Team Sonic Racing Impressions, Alex’s Take

The Sonic franchise is no stranger to the power of teamwork. Tails has been an inept, if occasionally useful, AI sidekick to Sonic since Sonic 2. Knuckles Chaotix was built around the idea of two characters using each other’s momentum to rubber-band around the stage. Sonic Heroes had players switching between different characters and using their strengths to get through stages.

These instances have one thing in common other than using the power of teamwork: they were all arguably lesser experiences because of it. I’m not sure Team Sonic Racing breaks this trend, if the brief E3 demo is any indication.

At first glance, Team Sonic Racing looks, feels, and even sounds a lot like Sumo Digital’s previous superb Sonic racers. The cars still control like a dream and seem to even have a little more weight to them this time around, which feels nice. The game’s focus on drifting is complimented by superb drifting controls which work as smoothly as ever.

Drive along your teammates yellow wake to slingshot

The weapons are common and useful enough to spice up races, but aren’t powerful enough to interfere with the game’s sense of speed. This time around, the weapons are based on wisps rather than generic items like rockets and banana peels. Some of the new wisps are basically just analogs for the old weapons, like the blue block wisp replacing the banana peels and the orange rocket wisp replacing the rocket. Others, however, are brand new, like the fire wisp, which leaves a trail of damaging flames behind the racer that used it.

The visuals are vibrant and colorful, as one would expect from a Sumo Digital SEGA racer. The frame rate does chug at points in the demo, but these sorts of performance issues are common in E3 demos and are often eliminated, or at least significantly reduced, by the time of retail release. The music fits Sonic’s world rather well, and the announcer is almost certainly the same guy from Transformed. Playing into the team dynamic, there is much more conversational interplay between characters this time around. Teammates encourage and thank one another and taunt their rivals, which adds a nice bit of character to the festivities, though hearing Tails ask Shadow who his daddy is was as weird as it was funny.

Sonic and Shadow are the only characters in the demo with the same stats

Despite all these similarities, Team Sonic Racing’s demo just doesn’t grab me quite as effectively as Transformed did when I first tried it at an event six years ago. The loss of the SEGA branding certainly plays a small role: the SEGA fan service in Sonic & All-Star Racing Transformed is an important part of the game’s charm in my opinion. Team Sonic Racing’s much bigger problem is its namesake: it’s team-based game play simply feels a bit clunky, at least in single-player.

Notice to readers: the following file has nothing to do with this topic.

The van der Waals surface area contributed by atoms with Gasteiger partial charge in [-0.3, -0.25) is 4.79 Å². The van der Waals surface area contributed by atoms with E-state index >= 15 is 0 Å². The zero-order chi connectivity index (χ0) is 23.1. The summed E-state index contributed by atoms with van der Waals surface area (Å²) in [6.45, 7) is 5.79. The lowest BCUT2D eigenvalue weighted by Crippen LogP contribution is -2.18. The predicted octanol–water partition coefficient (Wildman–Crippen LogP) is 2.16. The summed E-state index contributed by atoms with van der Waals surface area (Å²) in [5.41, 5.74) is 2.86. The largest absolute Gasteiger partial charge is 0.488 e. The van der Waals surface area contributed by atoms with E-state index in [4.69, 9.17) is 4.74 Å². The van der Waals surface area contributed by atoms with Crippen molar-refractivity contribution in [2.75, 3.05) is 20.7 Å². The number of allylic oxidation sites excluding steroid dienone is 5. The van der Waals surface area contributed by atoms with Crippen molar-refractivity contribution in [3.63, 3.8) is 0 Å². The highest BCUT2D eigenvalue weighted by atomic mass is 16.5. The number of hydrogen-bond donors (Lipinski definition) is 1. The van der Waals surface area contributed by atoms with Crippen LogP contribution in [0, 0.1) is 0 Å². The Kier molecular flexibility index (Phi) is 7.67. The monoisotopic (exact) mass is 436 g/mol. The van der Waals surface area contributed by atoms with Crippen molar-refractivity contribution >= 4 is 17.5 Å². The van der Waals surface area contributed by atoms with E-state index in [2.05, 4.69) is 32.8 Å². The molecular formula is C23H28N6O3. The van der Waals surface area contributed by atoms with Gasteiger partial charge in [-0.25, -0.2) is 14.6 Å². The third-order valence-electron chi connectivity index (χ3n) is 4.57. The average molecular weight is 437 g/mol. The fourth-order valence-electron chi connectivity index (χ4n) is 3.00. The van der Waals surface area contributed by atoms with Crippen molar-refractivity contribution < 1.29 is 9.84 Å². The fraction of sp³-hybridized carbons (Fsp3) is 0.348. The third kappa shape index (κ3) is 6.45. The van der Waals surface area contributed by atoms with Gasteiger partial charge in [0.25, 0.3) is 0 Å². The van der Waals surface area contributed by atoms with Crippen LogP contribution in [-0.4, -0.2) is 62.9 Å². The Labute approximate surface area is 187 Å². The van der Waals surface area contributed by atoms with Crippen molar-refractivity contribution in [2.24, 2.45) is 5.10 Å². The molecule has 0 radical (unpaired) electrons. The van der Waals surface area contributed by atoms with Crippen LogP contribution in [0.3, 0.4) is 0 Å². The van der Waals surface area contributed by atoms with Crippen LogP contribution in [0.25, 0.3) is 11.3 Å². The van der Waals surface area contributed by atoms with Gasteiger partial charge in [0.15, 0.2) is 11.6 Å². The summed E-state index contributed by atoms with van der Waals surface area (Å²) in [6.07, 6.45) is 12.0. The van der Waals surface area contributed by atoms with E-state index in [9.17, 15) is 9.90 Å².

As the name suggests, Team Sonic Racing is all about racing with a team of other racers. Even if you take first place, you can’t win if they do too poorly. On paper, this mechanic sounds interesting: rather than simply looking out for yourself, you have to also do what you can to help your team. You can pass them items, pass them close to give them skim boosts, and leave them wakes behind your car that they can use to slingshot and increase their speed. Your team in turn will offer you items, leave wakes for you to slingshot on, and give you skim boosts. Do enough of these team actions and you will fill up the Ultimate meter, which allows you to activate a team ultimate, which gives your team a super powerful speed boost.

Sonic activating a fire wisp as Knuckles and Tails flank him

In practice, however, it just isn’t very engaging, and can occasionally lead to some frustrating losses. You don’t have much control over the performance of your AI team mates, and while they are usually competent enough to not lose you the race, the interplay between you and them simply doesn’t add much to the experience. Using your team’s wakes to slingshot is fun enough, and receiving items from them can be helpful, but it doesn’t really add much to the kart racing formula.

To make matters worse, sometimes your team mates can completely fail, costing you the race even if you get first place. During my last race before writing these impressions, I was doing what I could to help my team, enough to to fill my ultimate meter. But despite my efforts, my team mates still ended up at the back of the pack, leaving me in last place. This only happened once, but that this happened at all highlights how poor this mechanic can work in single-player.

Omega is definitely disappointed by the performance of his fleshy comrades

Compared to the transformation mechanics of All-Stars Racing Transformed, Team Sonic Racing feels like a step back. Even the course itself feels like a downgrade from the transforming Panzer Dragoon course that was used to show off Transformed six years ago. It doesn’t feature any impressive set pieces and is generic in design.

Team Sonic Racing feels like something that would work better as a multiplayer-only mode, rather than the central gimmick of an entire racing game. I get the feeling that Team Sonic Racing’s team game play will work better in multiplayer, where your teammates will be other people rather than AI. I can imagine myself having a lot of fun racing alongside my mates from Sonic Talk, Jason and Chris, laughing as my mediocre skills bring down our standing as a team and cost us a race.

As a single-player experience, Team Sonic Racing isn’t awful. I still loved drifting and boosting through the demo, and I often got really into it. Much of the foundation that made Sumo Digital’s past Sonic racing games so enjoyable is still here. But if you were hoping for a game that built upon what Transformed accomplished, I think you will be disappointed.